GATESVILLE, TX — When COVID-19 hit, people were forced to watch movies at home, leaving theaters empty and hurting. However, amid the pandemic and an awareness for social distancing, an old concept has gained new popularity.
As the only socially-distanced movie venue between the Dallas and Austin suburbs, Gatesville's "Last Drive-In Picture Show" has enjoyed new audiences, as folks like Sheila Anderson rediscover the fun of movies from your truck or car.
"This is has more of a small town feel," said the Waco woman.
Now this small town movie venue gets new customers rediscovering the wonder, comfort and safety of the drive-in movie, every night.
This family-run operation isn't the only one seeing a renaissance.
"But now it's been more pretty steady a lot more people. Instead of getting two or three cars during the week it's been almost 20 to 30 sometimes," said Dana Palmer, who runs admissions to the drive-in.
Not only does the Last Picture Show have a drive-in, there's also an indoor cinema connected.
Not only are other drive in's finding new customers, they're finding new uses too. Outside Nashville, Keith Urban took to the Stardust Drive-In to stage a concert for cars under the stars.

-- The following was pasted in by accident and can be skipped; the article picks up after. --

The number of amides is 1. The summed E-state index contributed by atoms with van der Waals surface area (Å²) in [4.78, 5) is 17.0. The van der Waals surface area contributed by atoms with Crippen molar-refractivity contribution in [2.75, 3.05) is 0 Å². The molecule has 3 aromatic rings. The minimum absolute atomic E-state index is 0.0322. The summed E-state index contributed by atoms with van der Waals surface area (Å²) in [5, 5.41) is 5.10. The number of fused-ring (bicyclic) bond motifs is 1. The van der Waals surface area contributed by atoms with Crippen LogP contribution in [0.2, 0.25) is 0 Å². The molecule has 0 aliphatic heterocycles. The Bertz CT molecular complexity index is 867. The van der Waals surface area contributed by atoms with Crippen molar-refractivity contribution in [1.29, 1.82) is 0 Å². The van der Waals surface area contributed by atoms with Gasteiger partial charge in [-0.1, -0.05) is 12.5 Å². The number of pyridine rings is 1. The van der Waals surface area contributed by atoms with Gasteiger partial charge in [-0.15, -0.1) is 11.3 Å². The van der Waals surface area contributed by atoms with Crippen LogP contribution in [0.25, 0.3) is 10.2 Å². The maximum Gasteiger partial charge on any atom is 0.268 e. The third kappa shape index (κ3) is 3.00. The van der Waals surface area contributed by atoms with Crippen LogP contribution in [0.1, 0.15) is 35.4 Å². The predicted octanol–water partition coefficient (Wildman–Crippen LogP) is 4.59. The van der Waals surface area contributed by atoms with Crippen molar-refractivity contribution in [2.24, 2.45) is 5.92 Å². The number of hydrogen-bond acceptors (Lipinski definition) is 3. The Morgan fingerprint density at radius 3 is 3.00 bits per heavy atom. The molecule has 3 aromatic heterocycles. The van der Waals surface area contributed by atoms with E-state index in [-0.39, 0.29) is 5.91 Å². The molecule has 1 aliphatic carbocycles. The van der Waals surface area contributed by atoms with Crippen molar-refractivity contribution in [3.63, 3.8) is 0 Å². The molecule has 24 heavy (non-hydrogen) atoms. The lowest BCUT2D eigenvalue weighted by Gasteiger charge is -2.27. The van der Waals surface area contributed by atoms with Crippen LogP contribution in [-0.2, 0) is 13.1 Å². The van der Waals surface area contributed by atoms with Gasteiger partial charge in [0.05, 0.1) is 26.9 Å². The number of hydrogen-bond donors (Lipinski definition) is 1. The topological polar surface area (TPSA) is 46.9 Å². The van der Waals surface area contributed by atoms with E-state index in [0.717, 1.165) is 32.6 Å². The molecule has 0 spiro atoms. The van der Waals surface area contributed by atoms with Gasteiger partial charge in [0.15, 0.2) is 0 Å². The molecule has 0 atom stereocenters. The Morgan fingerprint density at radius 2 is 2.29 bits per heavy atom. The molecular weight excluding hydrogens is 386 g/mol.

Down in Buda, outside Austin, there's another twist on the drive-in venue. Bri and Lindsay tied the knot with onlookers in cars and on the web.
Where drive-ins don't exist anymore, people create them. In Pensacola, Spring Break promoter Michael Silver managed to turn a fairground into a socially-distanced entertainment venue, and copped some quick cash.
"We sold out our first week of showings in advance. That was 12 shows in my career of promoting. I'd never sold out 12 shows in advance or at all," he said. And
Carrie Schnepf of Queen Creek, Arizona opened up her land as a drive-in and started raking it in.
"We have a large open field out here, about 40 acres... we needed something to do with it," she said.
But few, if any drive-ins, have held up as well as Gatesville's Last Drive-In Picture Show, named after the iconic movie about growing up in a small Texas town.
The Palmer family hopes we'll all come join them some night for a double feature, a taste of the past with the safety of distance needed today.